Survey says 86% of Israelis are Satisfied with their Lives

March 13, 2014  

Israelis complain about the difficulties they face and about the high cost of living, but an overwhelming majority are content with their lives, according to a Central Bureau of Statistics report released on Wednesday.

Some 86 percent of Israelis are satisfied with their lives, including 33% who say they are “very satisfied,” the bureau found in its survey for 2012-2013.

Of those aged 45 to 65, 57% said they were satisfied with their lives, including 29% who said they were “very satisfied.” Among those aged 20 to 44, 49% were satisfied, including 40% who were “very satisfied.” Among Israelis above 65, 60% said they were satisfied with their lives, including 19% who said they were “very satisfied.” Men and women gave similar responses, although those who were married were more satisfied than those who were single. Those who were over 65 tended to be more satisfied than other demographics.

According to the survey, some 54% of those who were single said they were “very satisfied” with their lives.

When broken down to according to religiosity, ultra-Orthodox Jews appear to be most satisfied. Some 66% of those who consider themselves ultra-Orthodox said they were “very satisfied” with their lives, compared with 41% of those who call themselves “non-haredi Orthodox” and 31% of those who called themselves “observant.” Only 30% of secular Jews said they were “very satisfied.”

Some 87% of all respondents said they were “very satisfied” with their place of residence, but only 59% said they were happy with their neighbors.

Families with children were the happiest, according to the survey. Among families with one to three children, 92% said they were “satisfied” or “very satisfied,” compared with 86% in childless families. Single-parent households reported a lower satisfaction rate, although it was still relatively high — 78%. Among Jewish immigrants who made aliyah during the 1990s, less than 80% said they were “satisfied” or “very satisfied.”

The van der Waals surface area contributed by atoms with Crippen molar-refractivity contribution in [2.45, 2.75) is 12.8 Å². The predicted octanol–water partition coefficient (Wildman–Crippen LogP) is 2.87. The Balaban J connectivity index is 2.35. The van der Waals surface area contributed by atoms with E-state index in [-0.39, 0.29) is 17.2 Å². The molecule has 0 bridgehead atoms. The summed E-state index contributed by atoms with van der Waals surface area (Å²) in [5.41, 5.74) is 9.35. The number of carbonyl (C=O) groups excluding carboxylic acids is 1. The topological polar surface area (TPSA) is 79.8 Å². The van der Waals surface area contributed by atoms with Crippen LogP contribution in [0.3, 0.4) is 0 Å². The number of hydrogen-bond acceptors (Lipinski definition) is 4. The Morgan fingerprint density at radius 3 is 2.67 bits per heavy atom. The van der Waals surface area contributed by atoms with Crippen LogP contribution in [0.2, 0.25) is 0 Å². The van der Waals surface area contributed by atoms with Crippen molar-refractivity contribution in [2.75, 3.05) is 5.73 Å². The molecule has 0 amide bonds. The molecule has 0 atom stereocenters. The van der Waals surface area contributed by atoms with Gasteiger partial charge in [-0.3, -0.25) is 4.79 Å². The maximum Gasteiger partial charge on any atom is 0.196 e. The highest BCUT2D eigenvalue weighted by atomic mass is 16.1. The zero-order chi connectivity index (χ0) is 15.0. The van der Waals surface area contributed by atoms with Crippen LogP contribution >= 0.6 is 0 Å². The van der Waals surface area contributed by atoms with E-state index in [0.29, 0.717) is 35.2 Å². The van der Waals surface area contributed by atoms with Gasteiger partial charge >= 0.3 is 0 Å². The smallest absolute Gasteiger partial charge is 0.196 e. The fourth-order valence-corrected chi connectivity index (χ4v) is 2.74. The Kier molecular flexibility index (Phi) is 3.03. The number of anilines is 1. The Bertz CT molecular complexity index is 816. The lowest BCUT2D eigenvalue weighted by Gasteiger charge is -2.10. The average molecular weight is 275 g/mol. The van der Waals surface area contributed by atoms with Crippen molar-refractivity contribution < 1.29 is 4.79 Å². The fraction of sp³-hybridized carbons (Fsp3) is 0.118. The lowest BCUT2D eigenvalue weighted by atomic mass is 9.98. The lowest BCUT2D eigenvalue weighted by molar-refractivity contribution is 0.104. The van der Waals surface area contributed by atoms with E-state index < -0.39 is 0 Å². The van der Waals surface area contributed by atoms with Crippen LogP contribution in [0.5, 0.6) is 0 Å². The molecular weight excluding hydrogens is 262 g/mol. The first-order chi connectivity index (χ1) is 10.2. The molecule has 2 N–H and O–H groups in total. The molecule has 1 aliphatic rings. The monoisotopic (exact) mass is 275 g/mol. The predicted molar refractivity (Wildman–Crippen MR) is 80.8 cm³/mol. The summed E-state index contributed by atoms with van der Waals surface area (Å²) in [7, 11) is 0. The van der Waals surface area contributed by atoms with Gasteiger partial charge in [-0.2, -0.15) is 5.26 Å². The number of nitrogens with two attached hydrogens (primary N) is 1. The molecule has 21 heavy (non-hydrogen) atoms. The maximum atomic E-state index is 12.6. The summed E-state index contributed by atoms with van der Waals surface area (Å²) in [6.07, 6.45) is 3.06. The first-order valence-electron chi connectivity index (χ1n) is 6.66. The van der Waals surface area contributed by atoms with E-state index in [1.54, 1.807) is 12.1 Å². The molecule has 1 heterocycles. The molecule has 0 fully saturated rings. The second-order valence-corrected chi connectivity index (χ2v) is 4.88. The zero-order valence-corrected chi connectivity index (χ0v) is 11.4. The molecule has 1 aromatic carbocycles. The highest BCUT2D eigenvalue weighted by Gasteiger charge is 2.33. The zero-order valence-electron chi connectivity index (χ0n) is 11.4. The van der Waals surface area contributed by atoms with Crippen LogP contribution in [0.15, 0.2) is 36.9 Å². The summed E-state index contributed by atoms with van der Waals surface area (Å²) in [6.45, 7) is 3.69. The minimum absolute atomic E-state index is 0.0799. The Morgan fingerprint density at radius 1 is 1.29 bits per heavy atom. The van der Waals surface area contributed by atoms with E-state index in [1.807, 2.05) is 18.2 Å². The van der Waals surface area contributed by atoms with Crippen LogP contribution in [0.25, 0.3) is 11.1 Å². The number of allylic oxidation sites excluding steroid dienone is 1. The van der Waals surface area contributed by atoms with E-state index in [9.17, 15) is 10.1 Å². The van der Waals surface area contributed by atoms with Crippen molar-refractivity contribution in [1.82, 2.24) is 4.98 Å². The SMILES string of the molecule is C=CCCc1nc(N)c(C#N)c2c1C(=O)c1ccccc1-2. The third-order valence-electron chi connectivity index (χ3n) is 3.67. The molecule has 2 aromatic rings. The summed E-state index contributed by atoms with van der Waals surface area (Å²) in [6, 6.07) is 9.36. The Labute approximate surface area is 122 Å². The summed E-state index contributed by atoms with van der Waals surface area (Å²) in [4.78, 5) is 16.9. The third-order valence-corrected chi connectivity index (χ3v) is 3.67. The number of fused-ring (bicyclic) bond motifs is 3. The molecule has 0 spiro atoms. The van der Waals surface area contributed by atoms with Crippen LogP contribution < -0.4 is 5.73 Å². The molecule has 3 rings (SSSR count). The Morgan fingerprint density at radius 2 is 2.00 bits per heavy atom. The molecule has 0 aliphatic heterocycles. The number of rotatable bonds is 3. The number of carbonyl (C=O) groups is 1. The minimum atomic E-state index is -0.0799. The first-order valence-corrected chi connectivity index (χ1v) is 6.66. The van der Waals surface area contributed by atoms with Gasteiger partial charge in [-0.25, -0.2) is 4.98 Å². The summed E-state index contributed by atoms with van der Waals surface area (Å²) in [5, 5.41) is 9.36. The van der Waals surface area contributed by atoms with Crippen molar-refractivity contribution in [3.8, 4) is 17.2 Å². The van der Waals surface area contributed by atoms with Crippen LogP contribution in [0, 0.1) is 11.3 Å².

The survey also shows that Israelis’ satisfaction is a function of their income level, their family status and their employment. The more income generated by the primary breadwinner of the family, the greater the satisfaction. Some 87% of those who earned above 14,000 shekels ($4,030) a month were “satisfied” or “very satisfied” with their income level, compared to only 51% among those who made between NIS 5,000 ($1,400) and NIS 7,500 ($2,159) a month and 40% among those who made up to NIS 3,000 ($863) a month.

But high income does not automatically translate into more satisfaction. Among those who said they subscribed to a socialist worldview, only 41% said they were satisfied with their economic status, compared with those who said they were capitalist. Overall, some 56% of those 20 and up were satisfied with their economic status.

Some 87% said they were happy with their jobs and 77% said they planned to be part of the workforce even after they reached the age of retirement. Some 40% said they expect their economic status to improve, while 33% said they did not believe they could move up the economic ladder. Some 17% said they were concerned that they might experience economic adversity.

Some 40% of Israeli Jews said they would like to have three children, while 12% preferred to have two and 17% planned to have four. Only 1% said they preferred to have just one child.

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